Illinois hits new monthly record for recreational pot sales
Recreational marijuana sales in April blew away a short-lived monthly record in Illinois, as revenues totaled nearly $115 million.
Revenue was up nearly $6 million from the previous record in March, and more than double the average monthly total in 2020, the state’s first year of recreational marijuana sales, according to the Illinois Department of Financial and Professional Regulation.
In April, the state’s 110 dispensaries sold nearly 2.5 million recreational weed products, with in-state residents spending about $80 million and out-of-state customers accounting for $35 million.
Illinois has yet to release medical marijuana sales for April.
Marijuana sales in Illinois have soared since the state legalized recreational use in January 2020, reaching $1.03 billion last year. That included $669 million in recreational weed sales and more than $366 million in medical sales. The pace has accelerated in 2021, with nearly $377 million in marijuana sales through March, including $279 million in recreational sales and $98 million in medical sales, according to the state.
Recreational marijuana use is legal in 17 states and Washington, D.C., with New Mexico, Virginia and New York the most recent to approve it. As legalization and broader public acceptance takes root, marijuana sales are growing rapidly.
A report last month by cannabis research firm Headset projects legal U.S. weed sales to hit $22.8 billion this year, a 24% annual gain.
Global minimum tax near 21% is feasible, OECD official says
U.S. President Joe Biden’s proposal to set a minimum global corporation tax at 21% is gaining momentum, with the official running international talks on the matter saying that an agreement could settle near that rate.
The Biden administration’s plan has turbocharged negotiations at the Organization for Economic Cooperation and Development on how to overhaul rules on how much tax companies pay, and where. The U.S. suggestion, while subject to negotiations in Congress, would be significantly higher than the 12.5% previously discussed in the talks.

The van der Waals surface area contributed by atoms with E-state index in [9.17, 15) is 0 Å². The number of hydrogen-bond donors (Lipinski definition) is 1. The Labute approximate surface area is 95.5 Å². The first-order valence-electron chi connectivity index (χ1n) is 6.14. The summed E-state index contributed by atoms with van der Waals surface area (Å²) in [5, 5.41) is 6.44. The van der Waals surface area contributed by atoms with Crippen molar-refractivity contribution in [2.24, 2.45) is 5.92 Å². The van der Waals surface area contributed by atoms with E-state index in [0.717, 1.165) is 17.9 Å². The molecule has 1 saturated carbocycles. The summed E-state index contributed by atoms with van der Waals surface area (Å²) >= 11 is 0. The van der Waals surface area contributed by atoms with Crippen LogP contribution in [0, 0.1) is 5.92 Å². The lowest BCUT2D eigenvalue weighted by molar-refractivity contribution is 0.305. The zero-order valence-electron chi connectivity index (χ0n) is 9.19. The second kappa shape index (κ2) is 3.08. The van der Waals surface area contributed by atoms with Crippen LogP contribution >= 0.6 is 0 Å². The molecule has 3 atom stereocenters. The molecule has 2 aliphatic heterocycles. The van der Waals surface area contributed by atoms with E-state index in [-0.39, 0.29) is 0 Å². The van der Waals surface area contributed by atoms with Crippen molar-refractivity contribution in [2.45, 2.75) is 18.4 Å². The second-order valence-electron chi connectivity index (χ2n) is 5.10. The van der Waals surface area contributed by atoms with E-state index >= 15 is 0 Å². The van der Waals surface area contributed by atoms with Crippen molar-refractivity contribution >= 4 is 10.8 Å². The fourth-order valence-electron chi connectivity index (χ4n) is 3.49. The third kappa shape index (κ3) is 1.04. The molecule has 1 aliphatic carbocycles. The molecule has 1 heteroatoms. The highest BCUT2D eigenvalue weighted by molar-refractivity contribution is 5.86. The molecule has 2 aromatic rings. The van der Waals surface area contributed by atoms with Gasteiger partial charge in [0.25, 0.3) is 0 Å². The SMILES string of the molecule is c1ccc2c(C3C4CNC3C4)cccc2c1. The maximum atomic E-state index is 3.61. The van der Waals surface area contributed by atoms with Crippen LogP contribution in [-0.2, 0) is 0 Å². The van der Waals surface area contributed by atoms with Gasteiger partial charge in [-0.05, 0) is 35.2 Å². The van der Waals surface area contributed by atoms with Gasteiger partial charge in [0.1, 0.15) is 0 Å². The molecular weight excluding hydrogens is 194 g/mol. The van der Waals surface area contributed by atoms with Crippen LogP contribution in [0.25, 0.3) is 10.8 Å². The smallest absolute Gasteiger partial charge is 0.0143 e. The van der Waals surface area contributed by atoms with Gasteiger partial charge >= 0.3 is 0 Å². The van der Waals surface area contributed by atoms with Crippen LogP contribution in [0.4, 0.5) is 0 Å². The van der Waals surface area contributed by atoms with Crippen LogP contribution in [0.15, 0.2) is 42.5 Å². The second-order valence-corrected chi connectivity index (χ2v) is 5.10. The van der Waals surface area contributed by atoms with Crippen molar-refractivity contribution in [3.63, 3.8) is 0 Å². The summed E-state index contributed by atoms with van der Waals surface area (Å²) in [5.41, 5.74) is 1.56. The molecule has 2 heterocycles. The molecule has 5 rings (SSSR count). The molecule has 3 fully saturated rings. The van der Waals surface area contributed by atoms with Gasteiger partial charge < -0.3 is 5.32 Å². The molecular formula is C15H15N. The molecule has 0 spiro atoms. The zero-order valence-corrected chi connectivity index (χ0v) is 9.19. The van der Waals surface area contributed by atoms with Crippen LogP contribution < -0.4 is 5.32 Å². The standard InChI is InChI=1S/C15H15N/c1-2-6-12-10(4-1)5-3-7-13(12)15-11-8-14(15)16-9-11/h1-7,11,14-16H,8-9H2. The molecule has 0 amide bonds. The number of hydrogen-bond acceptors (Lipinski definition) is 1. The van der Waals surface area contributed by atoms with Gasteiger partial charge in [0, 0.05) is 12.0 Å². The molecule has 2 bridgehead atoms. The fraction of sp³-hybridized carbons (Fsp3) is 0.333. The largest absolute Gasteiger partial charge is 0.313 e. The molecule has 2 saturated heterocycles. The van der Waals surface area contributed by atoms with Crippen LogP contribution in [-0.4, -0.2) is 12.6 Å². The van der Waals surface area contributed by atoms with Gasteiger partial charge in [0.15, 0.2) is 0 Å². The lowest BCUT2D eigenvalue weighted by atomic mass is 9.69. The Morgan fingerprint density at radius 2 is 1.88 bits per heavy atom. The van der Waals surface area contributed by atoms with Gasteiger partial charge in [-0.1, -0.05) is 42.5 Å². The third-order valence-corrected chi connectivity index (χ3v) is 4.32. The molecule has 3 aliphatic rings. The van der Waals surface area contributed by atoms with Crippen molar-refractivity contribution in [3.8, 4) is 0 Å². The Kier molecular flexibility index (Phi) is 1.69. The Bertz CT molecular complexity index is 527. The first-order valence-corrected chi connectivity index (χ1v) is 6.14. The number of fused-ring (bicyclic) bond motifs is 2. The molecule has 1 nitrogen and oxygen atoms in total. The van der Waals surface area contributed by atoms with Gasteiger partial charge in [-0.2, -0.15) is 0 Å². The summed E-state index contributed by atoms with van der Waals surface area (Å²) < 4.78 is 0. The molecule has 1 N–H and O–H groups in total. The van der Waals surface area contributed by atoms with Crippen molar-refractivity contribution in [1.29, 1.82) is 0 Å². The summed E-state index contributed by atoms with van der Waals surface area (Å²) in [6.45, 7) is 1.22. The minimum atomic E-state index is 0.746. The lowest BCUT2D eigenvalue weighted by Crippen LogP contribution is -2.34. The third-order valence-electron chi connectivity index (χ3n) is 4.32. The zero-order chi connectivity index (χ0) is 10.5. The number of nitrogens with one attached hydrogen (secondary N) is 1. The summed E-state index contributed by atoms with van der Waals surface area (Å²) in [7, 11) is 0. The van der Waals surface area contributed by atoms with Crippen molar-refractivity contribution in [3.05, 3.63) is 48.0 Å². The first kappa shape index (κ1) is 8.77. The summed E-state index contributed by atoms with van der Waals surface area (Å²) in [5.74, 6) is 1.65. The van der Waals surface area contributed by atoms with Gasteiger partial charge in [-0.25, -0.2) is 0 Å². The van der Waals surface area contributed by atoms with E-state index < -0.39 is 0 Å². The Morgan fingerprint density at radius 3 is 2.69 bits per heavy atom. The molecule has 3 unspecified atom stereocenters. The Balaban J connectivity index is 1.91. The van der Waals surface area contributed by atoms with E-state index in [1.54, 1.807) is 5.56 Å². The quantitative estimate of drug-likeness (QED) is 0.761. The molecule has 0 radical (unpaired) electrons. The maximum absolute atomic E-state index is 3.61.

“Will Biden get to 21%, or will it be a bit lower? We’ll see,” Pascal Saint-Amans, director of the center for tax policy at the OECD, said in the French senate on Wednesday. “As for the rest of the world, I doubt we’ll be at 21%, but would we be at a rate nearing 21%? I have good hope that is possible.”
The 139 nations negotiating at the OECD have set the summer as a target for getting a deal that could deliver a significant boost to tax revenues at a time when governments finances are stretched by the Covid pandemic.
Before the Biden proposal, the Paris-based organization said a global minimum rate could boost the global tax take by $100 billion. That figure would be significantly greater if the U.S. plan takes effect.
Corn tops $7 a bushel on supply worry
Corn futures surged above $7 a bushel for the first time in more than eight years as lack of rainfall in Brazil added to supply concerns.
Corn climbed as much as 3.5% to $7.0325 a bushel on the Chicago Board of Trade, the highest since March 2013. Soybeans and wheat also both rose.
The rally across grain markets prompted major crop trader Bunge Ltd. on Tuesday to raise its earnings outlook for 2021 by as much as 25% above its previous forecast. The St. Louis-based company, which posted first-quarter earnings that were double analyst projections, is betting on strong demand for crops as the world emerges from the pandemic, China scoops up American supplies and the renewable diesel industry expands.
China has been buying massive amounts of American soybeans and corn to rebuild the world’s largest hog herd. That’s helping lift prices just as dry weather hits crop yields in South America and Europe. The tailwinds have also lifted Bunge’s rival Archer-Daniels-Midland Co., which last week reported its best-ever earnings for its traditional crop-trading business.
“We are optimistic that the favorable demand environment in the first quarter will continue through 2021,” Bunge Chief Executive Officer Greg Heckman said.
By wire sources